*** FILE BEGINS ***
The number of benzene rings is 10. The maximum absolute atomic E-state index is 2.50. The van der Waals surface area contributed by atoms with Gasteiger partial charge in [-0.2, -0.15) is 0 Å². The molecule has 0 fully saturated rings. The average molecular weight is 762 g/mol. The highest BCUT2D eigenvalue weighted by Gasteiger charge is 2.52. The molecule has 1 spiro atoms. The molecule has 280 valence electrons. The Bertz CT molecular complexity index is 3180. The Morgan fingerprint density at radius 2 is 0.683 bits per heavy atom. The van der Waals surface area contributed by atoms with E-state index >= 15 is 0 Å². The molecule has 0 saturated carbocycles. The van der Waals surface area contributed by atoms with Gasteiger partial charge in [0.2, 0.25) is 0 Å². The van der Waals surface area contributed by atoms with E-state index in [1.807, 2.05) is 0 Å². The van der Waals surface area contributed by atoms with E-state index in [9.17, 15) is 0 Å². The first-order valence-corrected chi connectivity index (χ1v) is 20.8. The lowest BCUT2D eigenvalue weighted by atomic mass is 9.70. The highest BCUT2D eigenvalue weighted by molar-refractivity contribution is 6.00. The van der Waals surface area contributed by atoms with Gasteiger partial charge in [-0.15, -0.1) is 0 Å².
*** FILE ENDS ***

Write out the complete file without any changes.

The number of benzene rings is 10. The maximum absolute atomic E-state index is 2.50. The van der Waals surface area contributed by atoms with Gasteiger partial charge in [-0.2, -0.15) is 0 Å². The molecule has 0 fully saturated rings. The average molecular weight is 762 g/mol. The highest BCUT2D eigenvalue weighted by Gasteiger charge is 2.52. The molecule has 1 spiro atoms. The molecule has 280 valence electrons. The Bertz CT molecular complexity index is 3180. The Morgan fingerprint density at radius 2 is 0.683 bits per heavy atom. The van der Waals surface area contributed by atoms with E-state index >= 15 is 0 Å². The molecule has 0 saturated carbocycles. The van der Waals surface area contributed by atoms with Gasteiger partial charge in [0.2, 0.25) is 0 Å². The van der Waals surface area contributed by atoms with E-state index in [1.807, 2.05) is 0 Å². The van der Waals surface area contributed by atoms with E-state index in [9.17, 15) is 0 Å². The first-order valence-corrected chi connectivity index (χ1v) is 20.8. The lowest BCUT2D eigenvalue weighted by atomic mass is 9.70. The highest BCUT2D eigenvalue weighted by molar-refractivity contribution is 6.00. The van der Waals surface area contributed by atoms with Gasteiger partial charge in [-0.15, -0.1) is 0 Å².